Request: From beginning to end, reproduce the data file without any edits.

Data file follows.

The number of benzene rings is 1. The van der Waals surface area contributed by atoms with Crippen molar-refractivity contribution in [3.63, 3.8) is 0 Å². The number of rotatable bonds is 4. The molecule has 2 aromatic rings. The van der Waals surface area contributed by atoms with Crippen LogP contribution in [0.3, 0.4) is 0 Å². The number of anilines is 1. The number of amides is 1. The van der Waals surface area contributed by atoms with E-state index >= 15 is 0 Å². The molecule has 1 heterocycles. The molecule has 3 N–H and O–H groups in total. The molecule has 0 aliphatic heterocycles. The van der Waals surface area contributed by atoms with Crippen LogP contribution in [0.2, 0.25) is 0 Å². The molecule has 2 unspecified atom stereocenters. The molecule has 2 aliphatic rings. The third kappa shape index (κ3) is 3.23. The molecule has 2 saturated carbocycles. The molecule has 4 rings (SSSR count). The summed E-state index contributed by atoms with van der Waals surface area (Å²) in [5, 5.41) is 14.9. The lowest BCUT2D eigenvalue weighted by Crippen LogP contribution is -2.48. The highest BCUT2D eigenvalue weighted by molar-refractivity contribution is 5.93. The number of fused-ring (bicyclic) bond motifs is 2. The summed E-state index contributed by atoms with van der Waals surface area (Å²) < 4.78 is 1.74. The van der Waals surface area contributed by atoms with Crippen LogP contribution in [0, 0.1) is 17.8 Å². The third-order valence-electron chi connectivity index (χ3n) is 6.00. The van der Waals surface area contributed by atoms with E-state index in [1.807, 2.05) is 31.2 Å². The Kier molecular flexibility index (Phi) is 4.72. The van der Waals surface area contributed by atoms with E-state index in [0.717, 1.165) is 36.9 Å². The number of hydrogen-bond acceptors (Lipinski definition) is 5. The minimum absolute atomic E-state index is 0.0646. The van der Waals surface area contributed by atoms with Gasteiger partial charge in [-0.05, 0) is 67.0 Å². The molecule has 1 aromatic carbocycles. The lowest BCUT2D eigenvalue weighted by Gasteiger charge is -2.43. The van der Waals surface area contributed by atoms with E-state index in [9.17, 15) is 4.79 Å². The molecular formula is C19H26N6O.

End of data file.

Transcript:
The number of benzene rings is 1. The van der Waals surface area contributed by atoms with Crippen molar-refractivity contribution in [3.63, 3.8) is 0 Å². The number of rotatable bonds is 4. The molecule has 2 aromatic rings. The van der Waals surface area contributed by atoms with Crippen LogP contribution in [0.3, 0.4) is 0 Å². The number of anilines is 1. The number of amides is 1. The van der Waals surface area contributed by atoms with E-state index >= 15 is 0 Å². The molecule has 1 heterocycles. The molecule has 3 N–H and O–H groups in total. The molecule has 0 aliphatic heterocycles. The van der Waals surface area contributed by atoms with Crippen LogP contribution in [0.2, 0.25) is 0 Å². The molecule has 2 unspecified atom stereocenters. The molecule has 2 aliphatic rings. The third kappa shape index (κ3) is 3.23. The molecule has 2 saturated carbocycles. The molecule has 4 rings (SSSR count). The summed E-state index contributed by atoms with van der Waals surface area (Å²) in [5, 5.41) is 14.9. The lowest BCUT2D eigenvalue weighted by Crippen LogP contribution is -2.48. The highest BCUT2D eigenvalue weighted by molar-refractivity contribution is 5.93. The number of fused-ring (bicyclic) bond motifs is 2. The summed E-state index contributed by atoms with van der Waals surface area (Å²) < 4.78 is 1.74. The van der Waals surface area contributed by atoms with Crippen LogP contribution in [0, 0.1) is 17.8 Å². The third-order valence-electron chi connectivity index (χ3n) is 6.00. The van der Waals surface area contributed by atoms with E-state index in [1.807, 2.05) is 31.2 Å². The Kier molecular flexibility index (Phi) is 4.72. The van der Waals surface area contributed by atoms with E-state index in [0.717, 1.165) is 36.9 Å². The number of hydrogen-bond acceptors (Lipinski definition) is 5. The minimum absolute atomic E-state index is 0.0646. The van der Waals surface area contributed by atoms with Gasteiger partial charge in [-0.05, 0) is 67.0 Å². The molecule has 1 aromatic carbocycles. The lowest BCUT2D eigenvalue weighted by Gasteiger charge is -2.43. The van der Waals surface area contributed by atoms with E-state index in [9.17, 15) is 4.79 Å². The molecular formula is C19H26N6O.